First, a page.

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Jim Jordan Doesn’t Want to Grapple with the Truth

Why won’t the wrestling-coach-turned-congressional-Trump-sycophant testify before the Jan. 6th committee?
January 12, 2022
Jim Jordan Doesn’t Want to Grapple with the Truth
(L-R) Rep. Jim Jordan (R-OH) and Rep. Jim Banks (R-IN) attend a news conference on House Speaker Nancy Pelosi’s decision to reject two of Leader McCarthy’s selected members from serving on the committee investigating the January 6th riots on July 21, 2021 in Washington, DC. (Photo by Kevin Dietsch/Getty Images)

In his speech tearing into the Jan. 6th insurrectionists on the anniversary of the attack, President Joe Biden quoted the biblical aphorism “the truth shall make us free.” That might be spiritually true, but in the physical realm, for some, like Rep. Jim Jordan (R-Ohio), the truth could get them locked up.

And so over the weekend, Jordan wrote the House committee investigating Jan. 6th that he would decline its invitation to testify voluntarily under oath.

Jordan, the former assistant wrestling coach from Ohio State, used all three of his well-practiced moves for trying to slip out from under the weight of the facts bearing down upon him: deceive, spread mistruth, and lie.

The deceit: He declared that he had “no relevant testimony” to give, that the invitation was “unprecedented and inappropriate,” and that it was an attempt to “pry into the deliberative process informing a Member about legislative matters before the House.”

The mistruth: Jordan has admitted speaking to former President Trump at least twice on Jan. 6, 2021. That automatically makes his testimony relevant.

Moreover, his responses when asked about the conversations he had that day with Trump are telling. On July 27, 2021, when Fox News’s Bret Baier asked Jordan point-blank “Did you talk to the former president that day?” Jordan was cagey, then tried to distract Baier, then became defensive, then settled on a risible non-denial: “I’ve talked to the president—so many, I can’t remember all the days I’ve talked to him, but I’ve certainly talked to the president.”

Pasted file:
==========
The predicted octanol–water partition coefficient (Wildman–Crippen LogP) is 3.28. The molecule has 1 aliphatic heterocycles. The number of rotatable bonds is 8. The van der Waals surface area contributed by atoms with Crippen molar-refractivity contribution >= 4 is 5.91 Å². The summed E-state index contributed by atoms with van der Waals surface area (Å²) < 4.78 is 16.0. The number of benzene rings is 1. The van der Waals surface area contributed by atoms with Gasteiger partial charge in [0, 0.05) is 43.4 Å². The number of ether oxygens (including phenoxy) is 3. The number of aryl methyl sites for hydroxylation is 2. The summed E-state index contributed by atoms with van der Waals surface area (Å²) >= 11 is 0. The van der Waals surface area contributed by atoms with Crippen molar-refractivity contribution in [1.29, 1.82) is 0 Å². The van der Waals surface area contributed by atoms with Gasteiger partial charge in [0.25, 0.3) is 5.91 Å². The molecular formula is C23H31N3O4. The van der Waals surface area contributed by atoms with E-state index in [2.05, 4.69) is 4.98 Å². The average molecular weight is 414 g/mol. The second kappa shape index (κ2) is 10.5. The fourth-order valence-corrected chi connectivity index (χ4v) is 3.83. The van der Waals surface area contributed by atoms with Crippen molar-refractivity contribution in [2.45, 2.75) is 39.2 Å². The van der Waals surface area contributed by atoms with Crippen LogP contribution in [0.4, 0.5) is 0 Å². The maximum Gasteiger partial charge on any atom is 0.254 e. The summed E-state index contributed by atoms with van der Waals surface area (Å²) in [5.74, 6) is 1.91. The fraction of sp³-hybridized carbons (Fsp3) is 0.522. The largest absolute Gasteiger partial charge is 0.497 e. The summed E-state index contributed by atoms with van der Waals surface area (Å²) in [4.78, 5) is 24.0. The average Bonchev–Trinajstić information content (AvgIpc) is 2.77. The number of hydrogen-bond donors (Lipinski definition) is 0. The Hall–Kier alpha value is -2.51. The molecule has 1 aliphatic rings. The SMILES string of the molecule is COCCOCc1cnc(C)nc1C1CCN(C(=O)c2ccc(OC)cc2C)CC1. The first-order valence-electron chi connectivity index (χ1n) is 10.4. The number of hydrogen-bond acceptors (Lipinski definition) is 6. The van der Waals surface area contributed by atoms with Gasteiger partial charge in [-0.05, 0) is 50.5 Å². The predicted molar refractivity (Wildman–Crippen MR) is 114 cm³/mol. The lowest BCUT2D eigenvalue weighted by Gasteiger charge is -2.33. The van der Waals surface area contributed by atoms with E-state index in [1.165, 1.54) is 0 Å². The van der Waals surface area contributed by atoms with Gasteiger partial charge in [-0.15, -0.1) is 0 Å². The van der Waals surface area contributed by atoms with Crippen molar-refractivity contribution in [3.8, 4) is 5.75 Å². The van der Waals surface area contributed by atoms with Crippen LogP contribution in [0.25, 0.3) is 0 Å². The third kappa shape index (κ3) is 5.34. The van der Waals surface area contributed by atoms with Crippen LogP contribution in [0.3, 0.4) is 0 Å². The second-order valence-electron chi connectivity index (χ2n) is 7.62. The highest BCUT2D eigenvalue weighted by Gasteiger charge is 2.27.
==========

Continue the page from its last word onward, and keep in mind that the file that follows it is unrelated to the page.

The next day, Jordan admitted, with a lot of “uhs” and stammers, to having had a conversation with Trump on Jan. 6. Finally, on August 29, 2021—days after the chairman of the Jan. 6th committee said he would be seeking records from the major phone carriers, including records of phone calls involving lawmakers—Jordan acknowledged that he had had spoken with Trump “more than once” on the day of the insurrection.

There are notable historical precedents for members of Congress testifying before committees. Among them, in 1872, Speaker of the House James G. Blaine himself testified before a House committee investigating the Union Pacific Railroad’s “Crédit Mobilier” scandal.

Then the lie: There’s nothing remotely connected to the deliberative legislative process about speaking to Trump before, during, or after the Capitol riot—unless, like the committee investigating Jan. 6th, you are trying to figure out how to prevent another. That’s not what was going on with Jim Jordan. He has tied himself relentlessly to Trump’s mast of disinformation and lies.